White Americans have long worshiped two gods who are seemingly incompatible with one another, white supremacy and democracy. The contrast between these two superordinate constructs in white American culture is clear. Many have referred to this contrast as the American Dilemma, rightly characterizing it as a fracture in our national identity. White supremacy and democracy are ultimately at odds with one another in a multiracial nation.

While the contrast is obvious, white cultural practices have sought to obscure this same contrast from view. In the political arena, this obfuscation of white supremacy and democracy has, historically, taken the form of a Herrenvolk democracy.

So, what’s that?

Wikipedia says,

“Herrenvolk democracy is a system of government in which only a specific ethnic group participates in government, while other groups are disenfranchised. […] The German term Herrenvolk, meaning “master race”, was used in 19th century discourse that justified colonialism with the supposed racial superiority of Europeans.”

Historian Edmund Morgan’s landmark study, American Slavery, American Freedom, maps the creation of a Herrenvolk democracy in colonial Virginia during the first century of European settlement. From there it spread, combining with Yankee culture to create the cultural amalgamation commonly known today as American. Or, to put it more accurately, white American. The co-existence of white supremacy and democracy was etched deep into white America’s cultural bones over 300 years ago in the form of a Herrenvolk democracy. That is to say, democracy for white people, and no democracy at all for Black, Indigenous, and other People of Color.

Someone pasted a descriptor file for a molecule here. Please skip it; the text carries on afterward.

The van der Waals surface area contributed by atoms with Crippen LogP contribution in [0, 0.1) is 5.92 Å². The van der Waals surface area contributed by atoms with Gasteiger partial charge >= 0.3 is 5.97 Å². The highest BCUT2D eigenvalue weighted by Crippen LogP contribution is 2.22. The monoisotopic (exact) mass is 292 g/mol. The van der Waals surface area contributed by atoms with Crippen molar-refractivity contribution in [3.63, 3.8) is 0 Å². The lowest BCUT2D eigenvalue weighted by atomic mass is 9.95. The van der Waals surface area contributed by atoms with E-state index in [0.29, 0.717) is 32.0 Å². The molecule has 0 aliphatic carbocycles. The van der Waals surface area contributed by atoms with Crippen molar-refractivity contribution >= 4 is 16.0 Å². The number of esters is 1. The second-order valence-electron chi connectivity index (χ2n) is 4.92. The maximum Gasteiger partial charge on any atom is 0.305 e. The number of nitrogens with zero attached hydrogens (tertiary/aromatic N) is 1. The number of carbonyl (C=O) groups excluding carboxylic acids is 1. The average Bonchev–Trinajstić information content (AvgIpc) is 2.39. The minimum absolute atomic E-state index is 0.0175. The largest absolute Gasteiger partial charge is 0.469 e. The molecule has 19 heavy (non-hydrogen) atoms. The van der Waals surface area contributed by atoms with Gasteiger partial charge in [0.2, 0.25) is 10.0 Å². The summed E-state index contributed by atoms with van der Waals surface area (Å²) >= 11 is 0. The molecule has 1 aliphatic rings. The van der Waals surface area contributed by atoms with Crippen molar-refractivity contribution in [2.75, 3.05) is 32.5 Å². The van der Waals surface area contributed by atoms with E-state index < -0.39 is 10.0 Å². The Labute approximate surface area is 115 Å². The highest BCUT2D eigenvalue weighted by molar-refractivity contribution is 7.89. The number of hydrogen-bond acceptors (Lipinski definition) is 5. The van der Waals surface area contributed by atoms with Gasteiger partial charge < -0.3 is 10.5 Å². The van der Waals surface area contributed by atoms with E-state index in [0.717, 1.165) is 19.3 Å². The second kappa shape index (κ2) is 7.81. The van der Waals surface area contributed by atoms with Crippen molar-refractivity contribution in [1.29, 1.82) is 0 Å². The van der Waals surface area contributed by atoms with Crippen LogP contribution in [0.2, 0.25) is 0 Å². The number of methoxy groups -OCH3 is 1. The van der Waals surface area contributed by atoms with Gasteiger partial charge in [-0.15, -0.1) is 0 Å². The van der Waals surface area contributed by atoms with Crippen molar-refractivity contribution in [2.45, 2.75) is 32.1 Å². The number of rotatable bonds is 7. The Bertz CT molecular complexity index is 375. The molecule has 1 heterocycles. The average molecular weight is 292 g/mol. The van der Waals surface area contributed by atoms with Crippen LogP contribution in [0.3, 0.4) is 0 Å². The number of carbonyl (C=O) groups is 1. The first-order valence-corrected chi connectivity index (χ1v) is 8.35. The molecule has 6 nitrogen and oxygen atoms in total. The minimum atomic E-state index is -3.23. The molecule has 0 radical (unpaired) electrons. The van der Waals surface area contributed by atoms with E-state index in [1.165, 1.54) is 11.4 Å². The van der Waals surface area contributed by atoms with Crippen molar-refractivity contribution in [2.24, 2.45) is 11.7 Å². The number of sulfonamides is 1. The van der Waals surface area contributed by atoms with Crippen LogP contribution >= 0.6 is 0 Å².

When we understand the historical reality of Herrenvolk democracy here in the United States, we gain the use of a powerful analytical tool for understanding what is going on in our country in the present moment.

The Herrenvolk democracy is dissolving and we’re becoming a multiracial democracy.

It’s been a historical trend. So much so that a good number of people even today are confident the Herrenvolk democracy will continue to dissolve, pretty much on its own. That number of people is dwindling now. More and more it’s becoming apparent that some people value white supremacy more than they value democracy.

These two contrasting frameworks have mapped themselves onto our political understanding. We contend with one another for a future that is either a multiracial democracy for all, or a Herrenvolk democracy that only includes white people and those Black, Indigenous and other People of Color who have assimilated to white cultural practices and who promote white cultural interests. It’s a choice, for everyone.

White supremacy may not dissolve, even if it has been diminished in the recent past. Those who hold to white supremacy more dearly than to multiracial democracy are pushing back against that historic trend and putting energy into setting their own, more favorable, trajectory for white supremacy in the here and now. Generally, these folks are white people.

Supporters of multiracial democracy come in all colors, but often we do not fall on the same page. It’s a complex affair and there is a lot to sort through. Racial identity factors into one’s experience and whether one is white or Black, or Indigenous, or another Person of Color, makes a difference in that experience.

The Center for the Study of White American Culture has proudly operated as a multiracial organization for more than 25 years. We wish to be clear on this point. We support multiracial democracy, passionately, unambiguously, and with determination.

These times call for clarity.